30 August 2008

Where am I?

There is an attempt to modernise the image of the London Tourist Board, captured in a new advertising campaign. In a departure from the traditional shots of Beefeaters, Changing of the Guard and punks with mohican hairstyles, it uses the distinct U-bend shape of the river Thames as a visual leitmotif in a variety of settings, and carries just two words: visit London.

Yesterday I saw one of these ads on a train on the London Underground. I am not sure exactly how attention-deficient the average visitor to London is, but if people do find that particular ad useful or well-placed, I'd wonder how on earth they managed to tie their own laces, never mind negotiate the interchanges on the Central Line.

26 August 2008

Shooting fish in a barrel

Carol Thatcher revealed yesterday that her mother, the former British Prime Minister, has been suffering from dementia for 7 years.

Too easy, I'm afraid; you can fill in the punchline yourselves.

Spot the difference, part two

One is a country persecuted for the ethnicity of its majority population, which must be recognised as an independent state in record time by the Russian Duma. The other is an illegitimate polity run by criminals and terrorists. Or is it the other way around?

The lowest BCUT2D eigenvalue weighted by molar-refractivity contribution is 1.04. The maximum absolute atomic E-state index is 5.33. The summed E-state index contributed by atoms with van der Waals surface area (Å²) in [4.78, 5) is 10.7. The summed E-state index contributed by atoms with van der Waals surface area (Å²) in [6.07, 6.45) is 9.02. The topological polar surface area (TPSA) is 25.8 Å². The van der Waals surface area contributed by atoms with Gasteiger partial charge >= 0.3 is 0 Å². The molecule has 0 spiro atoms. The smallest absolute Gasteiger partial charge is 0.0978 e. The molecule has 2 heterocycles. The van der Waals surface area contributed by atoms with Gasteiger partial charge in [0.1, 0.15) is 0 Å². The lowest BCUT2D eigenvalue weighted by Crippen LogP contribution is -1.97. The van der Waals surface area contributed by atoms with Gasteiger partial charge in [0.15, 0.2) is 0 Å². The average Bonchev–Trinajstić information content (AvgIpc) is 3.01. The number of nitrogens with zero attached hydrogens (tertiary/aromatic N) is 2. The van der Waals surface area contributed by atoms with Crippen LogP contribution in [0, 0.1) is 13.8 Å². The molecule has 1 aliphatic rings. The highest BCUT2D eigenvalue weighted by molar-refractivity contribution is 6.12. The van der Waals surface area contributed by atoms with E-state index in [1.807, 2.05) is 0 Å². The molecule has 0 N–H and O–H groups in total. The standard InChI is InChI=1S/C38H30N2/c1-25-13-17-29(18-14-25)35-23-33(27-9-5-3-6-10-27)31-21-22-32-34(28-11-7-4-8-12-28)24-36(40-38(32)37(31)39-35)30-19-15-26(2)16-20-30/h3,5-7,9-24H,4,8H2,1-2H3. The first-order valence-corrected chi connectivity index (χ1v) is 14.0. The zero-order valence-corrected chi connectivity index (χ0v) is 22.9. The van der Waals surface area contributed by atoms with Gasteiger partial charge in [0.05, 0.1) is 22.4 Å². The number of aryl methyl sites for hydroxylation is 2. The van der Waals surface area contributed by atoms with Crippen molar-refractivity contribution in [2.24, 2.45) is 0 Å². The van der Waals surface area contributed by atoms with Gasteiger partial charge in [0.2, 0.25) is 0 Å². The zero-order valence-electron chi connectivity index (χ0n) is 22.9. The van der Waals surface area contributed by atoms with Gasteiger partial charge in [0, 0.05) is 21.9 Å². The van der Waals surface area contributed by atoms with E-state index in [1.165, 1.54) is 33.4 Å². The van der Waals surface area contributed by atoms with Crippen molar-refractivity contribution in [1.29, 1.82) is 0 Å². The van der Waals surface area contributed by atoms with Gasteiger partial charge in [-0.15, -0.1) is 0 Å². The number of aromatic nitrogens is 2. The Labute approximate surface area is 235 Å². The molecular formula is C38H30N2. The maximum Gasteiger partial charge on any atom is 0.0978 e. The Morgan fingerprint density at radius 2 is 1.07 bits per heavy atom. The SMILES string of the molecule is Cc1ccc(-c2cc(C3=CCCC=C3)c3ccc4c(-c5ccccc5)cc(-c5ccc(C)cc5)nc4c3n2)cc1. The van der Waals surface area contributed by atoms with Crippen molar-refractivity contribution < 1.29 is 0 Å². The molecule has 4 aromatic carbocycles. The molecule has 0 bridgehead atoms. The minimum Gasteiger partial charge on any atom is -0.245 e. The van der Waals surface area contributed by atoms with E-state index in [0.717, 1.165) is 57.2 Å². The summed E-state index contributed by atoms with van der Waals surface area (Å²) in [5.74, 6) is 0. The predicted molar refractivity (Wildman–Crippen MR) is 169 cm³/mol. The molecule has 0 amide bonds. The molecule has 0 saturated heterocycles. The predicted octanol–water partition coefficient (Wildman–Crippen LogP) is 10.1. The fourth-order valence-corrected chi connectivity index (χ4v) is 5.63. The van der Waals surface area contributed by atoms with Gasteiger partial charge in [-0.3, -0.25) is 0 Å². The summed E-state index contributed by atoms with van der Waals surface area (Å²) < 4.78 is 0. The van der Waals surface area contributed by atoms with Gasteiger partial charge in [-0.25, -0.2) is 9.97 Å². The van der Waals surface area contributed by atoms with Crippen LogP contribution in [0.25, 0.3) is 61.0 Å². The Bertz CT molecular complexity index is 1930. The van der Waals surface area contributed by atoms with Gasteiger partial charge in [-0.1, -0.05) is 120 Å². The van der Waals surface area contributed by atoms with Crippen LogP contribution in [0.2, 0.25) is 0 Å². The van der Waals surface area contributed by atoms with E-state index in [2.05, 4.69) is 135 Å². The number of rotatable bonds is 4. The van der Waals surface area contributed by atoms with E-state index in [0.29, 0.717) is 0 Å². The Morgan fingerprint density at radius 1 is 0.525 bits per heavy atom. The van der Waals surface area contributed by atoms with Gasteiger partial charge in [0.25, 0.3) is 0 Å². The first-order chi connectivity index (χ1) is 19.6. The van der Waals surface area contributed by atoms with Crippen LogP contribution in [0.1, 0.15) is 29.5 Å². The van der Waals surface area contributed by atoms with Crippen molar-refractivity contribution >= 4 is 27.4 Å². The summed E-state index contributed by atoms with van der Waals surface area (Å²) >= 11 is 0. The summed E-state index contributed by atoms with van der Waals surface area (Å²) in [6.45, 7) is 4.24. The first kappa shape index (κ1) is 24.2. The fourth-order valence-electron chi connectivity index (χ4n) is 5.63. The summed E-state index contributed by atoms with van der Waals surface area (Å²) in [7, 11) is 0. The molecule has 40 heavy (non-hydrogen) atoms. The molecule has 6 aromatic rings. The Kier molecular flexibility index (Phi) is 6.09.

22 August 2008

All that glitters is news gold

The news that pop star-turned-sex-criminal Gary Glitter is heading back to the UK has been met with undisclosed glee by the reptiles of fleet street. Even the normally sober 'Today' programme on Radio 4 was reduced to tracking his progress though the airports of Asia and into the UK, as though they were expecting him to violate a child halfway through the flight.

I was left to reflect on the irony of the situation when my son was left confused by this news story that was apparently just about someone travelling on an aeroplane. Without some heavy censorship of the news by me, the feverish speculation ahead of Mr Glitter's arrival was much more of a threat to my son's mental well being than anything 'The Leader of the Gang' was likely to do.

Too much information

The government has outsourced its data-losing responsibilities to a company called PA consulting, who have 'mislaid' a memory-stick containing the personal details of 84,000 people. This is clearly a much more efficient way of lose information, rather than the recent spate of laptops left on trains in the Surrey area; memory-sticks are small enough to fit into a pocket, or down the back of the coffee machine, which means it's extremely unlikely ever to turn up again. Presumably this will be the next line of defence the Home Office will try, to reassure people the data won't fall into the wrong hands, once it has stopped shouting "IT WAS ALL THE CONTRACTOR'S FAULT" at any journalist who'll listen.